NY Yankees Oppose "THE HOUSE THAT JUICE BUILT"; Applicants Assert Parody Defense
Here we go again with another case for our Hot Stove League collection. The New York Yankees have opposed two applications for the mark THE HOUSE THAT JUICE BUILT for "T-shirts, baseball caps, hats, jackets, and sweatshirts," and for "mugs," as well as a third application for the design mark shown below left for those same clothing items. The Yankees claim likelihood of confusion and dilution, disparagement, immorality, and false association (although they do not specifically cite any of the sections of the Trademark Act). New York Yankee Partnership v. Steven Lore and Jet Products and Services, Inc., Opposition No. 91189692.
Of course, baseball fans know that Yankee Stadium is often referred to as "The House That Ruth Built," and they are quite familiar with the Yankees' "top hat" logo (shown above right). The Yankees are not amused by these three applications:
"17. The term "juice" is often used as a vulgar, slang euphemism to refer to the consumption of alcohol or illegal anabolic steroids, including by injection into the body using a hypodermic needle.
18. Upon information and belief, Applicants’ Marks, which, together, incorporate the word “juice” or the image of a hypodermic needle in conjunction with well-known components of Opposer’s Marks, and which closely resemble the well-known Opposer’s Marks, are intended, and will be understood to be, an offensive reference to the consumption of alcohol or illegal anabolic steroids, and to refer to or suggest an affiliation or association with Opposer and the Club."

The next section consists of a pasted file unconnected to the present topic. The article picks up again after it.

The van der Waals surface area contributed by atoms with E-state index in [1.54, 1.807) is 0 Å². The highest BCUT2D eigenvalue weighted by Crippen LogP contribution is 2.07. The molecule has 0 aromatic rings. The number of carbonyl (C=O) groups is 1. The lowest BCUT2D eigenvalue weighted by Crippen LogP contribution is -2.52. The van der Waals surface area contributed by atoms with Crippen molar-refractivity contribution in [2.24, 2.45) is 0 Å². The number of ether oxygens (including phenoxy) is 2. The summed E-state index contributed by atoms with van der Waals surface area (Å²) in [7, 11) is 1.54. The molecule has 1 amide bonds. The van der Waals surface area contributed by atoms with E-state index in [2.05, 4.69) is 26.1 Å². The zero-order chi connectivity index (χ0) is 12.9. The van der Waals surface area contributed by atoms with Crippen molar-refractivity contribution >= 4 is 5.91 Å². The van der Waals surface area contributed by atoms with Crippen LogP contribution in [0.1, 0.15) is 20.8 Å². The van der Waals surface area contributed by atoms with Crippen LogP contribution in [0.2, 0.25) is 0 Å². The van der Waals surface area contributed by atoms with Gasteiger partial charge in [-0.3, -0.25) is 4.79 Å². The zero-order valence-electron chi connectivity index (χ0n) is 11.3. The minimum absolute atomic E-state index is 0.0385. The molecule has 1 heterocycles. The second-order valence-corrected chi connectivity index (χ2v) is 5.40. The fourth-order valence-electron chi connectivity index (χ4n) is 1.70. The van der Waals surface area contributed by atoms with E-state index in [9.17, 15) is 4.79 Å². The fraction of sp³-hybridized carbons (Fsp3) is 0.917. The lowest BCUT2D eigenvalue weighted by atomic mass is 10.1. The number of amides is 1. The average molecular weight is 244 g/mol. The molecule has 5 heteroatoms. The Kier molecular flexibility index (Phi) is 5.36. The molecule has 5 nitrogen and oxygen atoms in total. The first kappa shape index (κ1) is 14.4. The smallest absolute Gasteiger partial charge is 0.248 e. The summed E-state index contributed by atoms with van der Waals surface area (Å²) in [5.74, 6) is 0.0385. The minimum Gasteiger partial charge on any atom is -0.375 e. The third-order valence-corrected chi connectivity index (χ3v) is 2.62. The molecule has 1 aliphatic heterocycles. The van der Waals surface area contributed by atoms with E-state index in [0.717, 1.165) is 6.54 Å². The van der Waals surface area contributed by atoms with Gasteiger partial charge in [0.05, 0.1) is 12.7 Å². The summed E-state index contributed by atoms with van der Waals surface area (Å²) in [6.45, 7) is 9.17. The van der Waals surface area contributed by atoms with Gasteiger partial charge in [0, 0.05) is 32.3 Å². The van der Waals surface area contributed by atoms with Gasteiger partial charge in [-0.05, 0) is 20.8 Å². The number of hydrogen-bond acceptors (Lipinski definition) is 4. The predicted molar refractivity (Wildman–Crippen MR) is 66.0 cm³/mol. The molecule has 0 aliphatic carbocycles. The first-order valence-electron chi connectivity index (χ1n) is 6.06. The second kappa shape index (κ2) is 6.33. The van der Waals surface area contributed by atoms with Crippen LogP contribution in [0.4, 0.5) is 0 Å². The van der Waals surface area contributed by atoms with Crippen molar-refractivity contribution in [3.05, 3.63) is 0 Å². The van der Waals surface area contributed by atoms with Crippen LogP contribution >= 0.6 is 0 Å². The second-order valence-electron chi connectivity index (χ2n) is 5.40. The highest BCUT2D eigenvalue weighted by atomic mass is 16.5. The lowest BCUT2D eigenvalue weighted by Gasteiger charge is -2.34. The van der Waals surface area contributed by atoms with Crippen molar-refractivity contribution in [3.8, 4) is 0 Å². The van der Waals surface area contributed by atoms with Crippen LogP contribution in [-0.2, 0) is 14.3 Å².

Applicants have filed a motion to dismiss, asserting that the Yankees have "failed to state a claim under the Lanham Act." According to Applicants, the opposed marks are non-offending parodies whose primary purpose is "to create public awareness about drug use and, in a sense, to shame Opposer and its organization for allegedly using anabolic steroids and tolerating the use of anabolic steroids."
The Yankees argue that the notice of opposition states proper claims for relief under the Lanham Act, and that parody is not a per se defense but rather one that must be resolved as part of the likelihood of confusion analysis. Moreover, the Yankees assert, First Amendment arguments are irrelevant in a TTAB proceeding, where registration and not use is at issue.
How do you think this will come out? I'm on pin(stripes) and needles!
TTABlog note: For recent TTAB parody cases, see HARRY POTHEAD (here), IVY LEAGRO (here), LESSBUCKS COFFEE (here), and SEX ROD (here), in all of which a parody defense failed.
Text Copyright John L. Welch 2009.